bud to fuse with metanephrose.
Simple (solitary) renal cyst
Common condition.
single or multiple.
uni or bilateral.
Congenital or acquired.
Usually asymptomatic.
- In 10% symptomatic: pain, heaviness,
infection, bleeding inside the cyst or
pressure effect on the ureter causing
Examination: usually –ve, big cyst cause painless loin mass,
& painful if complicated by bleeding or infection
 U/S: echo free area (cystic lesion).
 KUB: soft tissue shadow.
 IVU: stretched calyx, filling defect or hydronephrosis.
 CT scan &MRI: are diagnostic.
 Aspiration and cytology
Treatment: usually no treatment needed
Symptomatic cases:
 Aspiration and injection of sclerosing agent.
 Rovsing’s operation (deroofing).
 Partial or total nephrectomy in destructed
N.B. Malignant cyst: radical nephrectomy.
N.B. Hydatid cyst aspiration is contraindicated
because of anaphylaxis and dissemination.
Congenital Anomalies of Renal pelvis & Ureter
Duplication of Renal Pelvis
Incidence: 4 %
More common on left side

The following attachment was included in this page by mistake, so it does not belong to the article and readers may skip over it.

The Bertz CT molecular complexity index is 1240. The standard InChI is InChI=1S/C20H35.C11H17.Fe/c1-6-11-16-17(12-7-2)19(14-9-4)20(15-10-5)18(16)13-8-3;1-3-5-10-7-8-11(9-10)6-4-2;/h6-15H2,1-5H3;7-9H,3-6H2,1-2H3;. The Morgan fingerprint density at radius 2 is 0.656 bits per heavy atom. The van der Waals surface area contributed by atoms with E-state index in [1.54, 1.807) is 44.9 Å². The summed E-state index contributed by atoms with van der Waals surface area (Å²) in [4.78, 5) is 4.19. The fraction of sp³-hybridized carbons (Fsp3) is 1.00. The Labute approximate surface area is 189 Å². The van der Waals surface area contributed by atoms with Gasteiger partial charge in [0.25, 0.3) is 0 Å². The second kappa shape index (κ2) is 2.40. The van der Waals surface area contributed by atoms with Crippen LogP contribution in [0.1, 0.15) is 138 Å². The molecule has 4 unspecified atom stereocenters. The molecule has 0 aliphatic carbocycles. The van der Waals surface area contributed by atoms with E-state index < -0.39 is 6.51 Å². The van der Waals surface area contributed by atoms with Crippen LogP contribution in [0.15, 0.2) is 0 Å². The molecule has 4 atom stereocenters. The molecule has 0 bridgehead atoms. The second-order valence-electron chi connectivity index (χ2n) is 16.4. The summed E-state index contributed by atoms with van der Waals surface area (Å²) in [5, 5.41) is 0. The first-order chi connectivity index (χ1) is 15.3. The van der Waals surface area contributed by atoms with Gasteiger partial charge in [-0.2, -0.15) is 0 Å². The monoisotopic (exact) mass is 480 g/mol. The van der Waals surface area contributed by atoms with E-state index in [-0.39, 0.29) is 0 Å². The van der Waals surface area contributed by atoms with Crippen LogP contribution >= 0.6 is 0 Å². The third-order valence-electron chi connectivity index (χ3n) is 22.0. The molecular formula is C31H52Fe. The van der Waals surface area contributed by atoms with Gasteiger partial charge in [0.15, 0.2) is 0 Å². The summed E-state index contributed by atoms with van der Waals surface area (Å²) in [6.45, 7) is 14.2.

Renorenal reflux may occur from one pelvis to the other
Duplication of the ureter
Incidence : 3 %
Usually the ureters fuse & have common orifice in the
bladder although they may open independently in which case
the ureters cross each other so that the ureter that drain the
upper pelvis open below (more distally) in the bladder & vise
Clinical features : usually asymptomatic
More prone to infections, calculus disease & hydronephrosis
Treatment :expectant
Bifid irenal pelvis
Ureteral duplication: partial and complete
Partial duplication:
is more common. Two
ureters draining single
kidney for variable length,
then unite together before
entering the bladder in
one ureteric orifice.
Rarely the lower part is
duplicated as inverted
Y ureter.
Complete duplication:
Less frequent,
the whole ureter is
duplicated, and each
one opens in separate
orifice in the bladder.
The ureter draining
the upper part opens
more distally in the
Ectopic Ureters
80% are associated with a duplicated collecting system
In the male, the posterior urethra is the most common
site of termination, also to semenal vesicle
In the female, the urethra and vestibule are the most
common sites
Clinical features: According to the site of orifice
In females: continuous dribbling
In males: urinary tract infection
Diagnosis IVU, U/S, CT scan, cystoscopy
Treatment: Ureteric reimplantation or implantation of one ureter
to the other ureter is used
Ectopic ureters may drain renal moieties (either an upper pole or
a single-system kidney) that have minimal function. Therefore,
upper pole partial nephrectomy (or nephrectomy of single
system) is sometimes recommended
Complete ureteral duplication
and ectopic ureteric orifice.
Congenital Megaureter
Grossly dilated ureter
Unilateral or bilateral
More common in male
Clinical features:
Asymptomatic, pain,